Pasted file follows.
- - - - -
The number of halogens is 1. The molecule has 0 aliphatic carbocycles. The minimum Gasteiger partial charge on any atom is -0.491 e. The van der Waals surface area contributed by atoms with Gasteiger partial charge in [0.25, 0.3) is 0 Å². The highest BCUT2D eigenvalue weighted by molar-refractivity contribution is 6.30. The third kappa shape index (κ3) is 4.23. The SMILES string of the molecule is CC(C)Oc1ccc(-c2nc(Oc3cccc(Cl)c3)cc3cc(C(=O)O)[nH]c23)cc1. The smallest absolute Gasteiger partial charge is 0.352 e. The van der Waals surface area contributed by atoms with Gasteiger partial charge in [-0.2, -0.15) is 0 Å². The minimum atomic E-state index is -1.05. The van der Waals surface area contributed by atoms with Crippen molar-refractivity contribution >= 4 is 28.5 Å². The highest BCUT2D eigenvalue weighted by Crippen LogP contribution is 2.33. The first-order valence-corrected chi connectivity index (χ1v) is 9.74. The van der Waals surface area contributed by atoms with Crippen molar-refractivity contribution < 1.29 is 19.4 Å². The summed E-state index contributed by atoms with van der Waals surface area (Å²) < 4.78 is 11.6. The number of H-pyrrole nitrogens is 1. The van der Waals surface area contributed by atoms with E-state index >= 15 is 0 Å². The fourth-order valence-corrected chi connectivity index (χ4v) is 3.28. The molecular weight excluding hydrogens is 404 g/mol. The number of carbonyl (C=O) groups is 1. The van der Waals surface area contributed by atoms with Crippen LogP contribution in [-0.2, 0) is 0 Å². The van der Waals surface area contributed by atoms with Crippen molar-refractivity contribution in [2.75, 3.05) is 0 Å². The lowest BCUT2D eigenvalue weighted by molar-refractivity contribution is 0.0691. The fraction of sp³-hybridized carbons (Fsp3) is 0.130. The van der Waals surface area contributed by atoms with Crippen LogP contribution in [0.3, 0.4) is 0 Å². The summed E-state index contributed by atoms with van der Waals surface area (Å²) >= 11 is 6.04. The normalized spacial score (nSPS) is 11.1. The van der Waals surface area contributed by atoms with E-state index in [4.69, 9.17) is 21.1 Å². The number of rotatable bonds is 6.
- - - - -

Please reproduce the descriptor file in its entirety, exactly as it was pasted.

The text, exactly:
The number of halogens is 1. The molecule has 0 aliphatic carbocycles. The minimum Gasteiger partial charge on any atom is -0.491 e. The van der Waals surface area contributed by atoms with Gasteiger partial charge in [0.25, 0.3) is 0 Å². The highest BCUT2D eigenvalue weighted by molar-refractivity contribution is 6.30. The third kappa shape index (κ3) is 4.23. The SMILES string of the molecule is CC(C)Oc1ccc(-c2nc(Oc3cccc(Cl)c3)cc3cc(C(=O)O)[nH]c23)cc1. The smallest absolute Gasteiger partial charge is 0.352 e. The van der Waals surface area contributed by atoms with Gasteiger partial charge in [-0.2, -0.15) is 0 Å². The minimum atomic E-state index is -1.05. The van der Waals surface area contributed by atoms with Crippen molar-refractivity contribution >= 4 is 28.5 Å². The highest BCUT2D eigenvalue weighted by Crippen LogP contribution is 2.33. The first-order valence-corrected chi connectivity index (χ1v) is 9.74. The van der Waals surface area contributed by atoms with Crippen molar-refractivity contribution < 1.29 is 19.4 Å². The summed E-state index contributed by atoms with van der Waals surface area (Å²) < 4.78 is 11.6. The number of H-pyrrole nitrogens is 1. The van der Waals surface area contributed by atoms with E-state index >= 15 is 0 Å². The fourth-order valence-corrected chi connectivity index (χ4v) is 3.28. The molecular weight excluding hydrogens is 404 g/mol. The number of carbonyl (C=O) groups is 1. The van der Waals surface area contributed by atoms with Crippen LogP contribution in [-0.2, 0) is 0 Å². The van der Waals surface area contributed by atoms with Crippen molar-refractivity contribution in [2.75, 3.05) is 0 Å². The lowest BCUT2D eigenvalue weighted by molar-refractivity contribution is 0.0691. The fraction of sp³-hybridized carbons (Fsp3) is 0.130. The van der Waals surface area contributed by atoms with Crippen LogP contribution in [0.3, 0.4) is 0 Å². The summed E-state index contributed by atoms with van der Waals surface area (Å²) >= 11 is 6.04. The normalized spacial score (nSPS) is 11.1. The van der Waals surface area contributed by atoms with E-state index in [4.69, 9.17) is 21.1 Å². The number of rotatable bonds is 6.